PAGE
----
April 22 is Earth Day, a movement that started 40 years ago and continues to grow and be a vital part of our daily lives. For our children it’s hard to imagine a life where there were no electric cars or reusable shopping bags. While these small steps contribute to a greater good, larger measures have to be taken to sustain our future.
Start talking with your kids about Earth Day at an early age. Archaia’s I’m Not A Plastic Bag by Rachel Hope Allison is a graphic novel with beautiful but haunting pictures of what is actually happening in the world around us. The tale of our own slow destruction of our planet is told through wordless drawings that almost give a Miyazaki-esque quality, scenic yet arrestingly stark at the same time.
The book also includes information about the Great Pacific Garbage Patch, a real phenomenon where weather patterns and pollution combine to form a massive concentration of floating consumer waste twice the size of Texas, an “archipelago of trash.” There are also easy to understand statistics and resolutions on what we can do together to prevent further ecological damage.
A picture book is a great way to start a discussion with your child about how your family can recycle, save energy and reduce on a daily basis in your home. I’m Not A Plastic Bag is a great jumping off point about how we as individuals can do our part in reducing our carbon footprint and work towards a sustainable future.
Earth Day is just a few days away. Here are some hands-on activities to do with young kids to help them gain a better understanding of the environment, and help them have a more genuine Earth Day celebration.
Plant a Seed
Somewhat cliche, but planting a seed indoors can be a great way for kids to connect with the environment. The fact that a plant, flower, or tree can grow from a single seed is truly amazing. The sight of a sprouting plant never gets old for kids and adults, alike. Ask your child what kind of seeds they would like to plant, or try following these steps to sprout an apple seed from a finished apple.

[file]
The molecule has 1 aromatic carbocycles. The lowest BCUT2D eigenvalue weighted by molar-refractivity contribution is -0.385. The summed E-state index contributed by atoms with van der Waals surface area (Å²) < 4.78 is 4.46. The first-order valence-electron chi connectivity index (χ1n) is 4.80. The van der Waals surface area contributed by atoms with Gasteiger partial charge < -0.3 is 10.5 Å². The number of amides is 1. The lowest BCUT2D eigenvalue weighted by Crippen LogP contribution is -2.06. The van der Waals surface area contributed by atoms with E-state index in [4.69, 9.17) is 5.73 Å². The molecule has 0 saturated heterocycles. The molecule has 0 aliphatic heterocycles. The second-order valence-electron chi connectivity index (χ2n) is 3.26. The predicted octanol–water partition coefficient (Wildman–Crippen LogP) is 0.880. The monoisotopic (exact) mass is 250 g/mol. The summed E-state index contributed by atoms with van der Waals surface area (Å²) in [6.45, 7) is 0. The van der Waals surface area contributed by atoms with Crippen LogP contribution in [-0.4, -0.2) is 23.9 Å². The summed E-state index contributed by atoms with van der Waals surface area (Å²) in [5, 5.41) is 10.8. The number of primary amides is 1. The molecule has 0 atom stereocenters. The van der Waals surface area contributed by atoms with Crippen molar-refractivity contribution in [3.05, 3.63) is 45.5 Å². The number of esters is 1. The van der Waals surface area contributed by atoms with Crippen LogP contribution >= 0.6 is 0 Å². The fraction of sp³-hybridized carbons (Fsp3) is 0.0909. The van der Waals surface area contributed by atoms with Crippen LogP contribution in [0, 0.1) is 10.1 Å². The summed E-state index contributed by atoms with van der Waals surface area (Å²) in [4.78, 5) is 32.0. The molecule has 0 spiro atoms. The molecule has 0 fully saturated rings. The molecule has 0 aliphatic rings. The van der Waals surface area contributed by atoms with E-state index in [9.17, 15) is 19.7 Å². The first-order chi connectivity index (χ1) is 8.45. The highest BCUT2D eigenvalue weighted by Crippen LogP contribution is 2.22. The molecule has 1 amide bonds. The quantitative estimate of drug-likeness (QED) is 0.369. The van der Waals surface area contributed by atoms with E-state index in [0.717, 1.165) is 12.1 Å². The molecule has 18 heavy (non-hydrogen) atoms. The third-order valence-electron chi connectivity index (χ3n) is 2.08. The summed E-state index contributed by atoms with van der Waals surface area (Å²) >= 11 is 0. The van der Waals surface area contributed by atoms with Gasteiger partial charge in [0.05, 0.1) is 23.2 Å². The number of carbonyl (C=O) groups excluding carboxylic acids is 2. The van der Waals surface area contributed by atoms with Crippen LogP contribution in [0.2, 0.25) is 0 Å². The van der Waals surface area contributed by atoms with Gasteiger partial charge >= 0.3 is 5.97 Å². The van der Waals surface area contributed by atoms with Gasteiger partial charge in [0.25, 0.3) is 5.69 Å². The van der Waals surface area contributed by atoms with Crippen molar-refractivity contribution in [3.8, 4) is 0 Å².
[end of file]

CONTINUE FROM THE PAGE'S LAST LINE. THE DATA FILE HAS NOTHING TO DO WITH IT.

Make a Terrarium and Learn About the Water Cycle
What goes up, must come down—and the same goes for our planet’s water. Water from rivers, lakes, oceans, and streams evaporates, condenses into clouds, cools, and falls back to earth as rain. Human industrial activity can produce pollution that changes the acidity of rainwater. Rainwater that is too acidic can kill freshwater fish, and even erode mountains. Making a terrarium and observing the water cycle is a great way to exemplify that pollution in our air can come back down to land trapped in rain, and cause secondary damage to the earth’s landscape and its ecosystems.
Grab a jar and send your child outside to collect a layer of pebbles, sand, and some dirt, then moss, grasses, and leaves. Add water, cover the jar, and place it in a sunny spot. Observe condensation forming over the next few days; you can even take the lid off and see droplets on the lid. These droplets will fall back down and water the plants, and the cycle will repeat. Watch the plants inside the terrarium thrive. Talk with your child about what would happen if the water was toxic. Would the plants survive? To observe this, make another terrarium, and this time add a water and vinegar solution. The acidic vinegar dissolved in the water will have a lower pH and can mimic acid rain.
Take a Walk and Make a Journal
Whether you live in a city, the suburbs, or the country, plants and trees are blooming this time of year. Take a walk and try to see how many different types of plants you can identify. Take pictures of ones that are unfamiliar, and try to identify them later with the help of books and the internet. When you get home, make a drawing, painting, or clay sculpture of some of the plants you saw on your walk.
Make a Worm House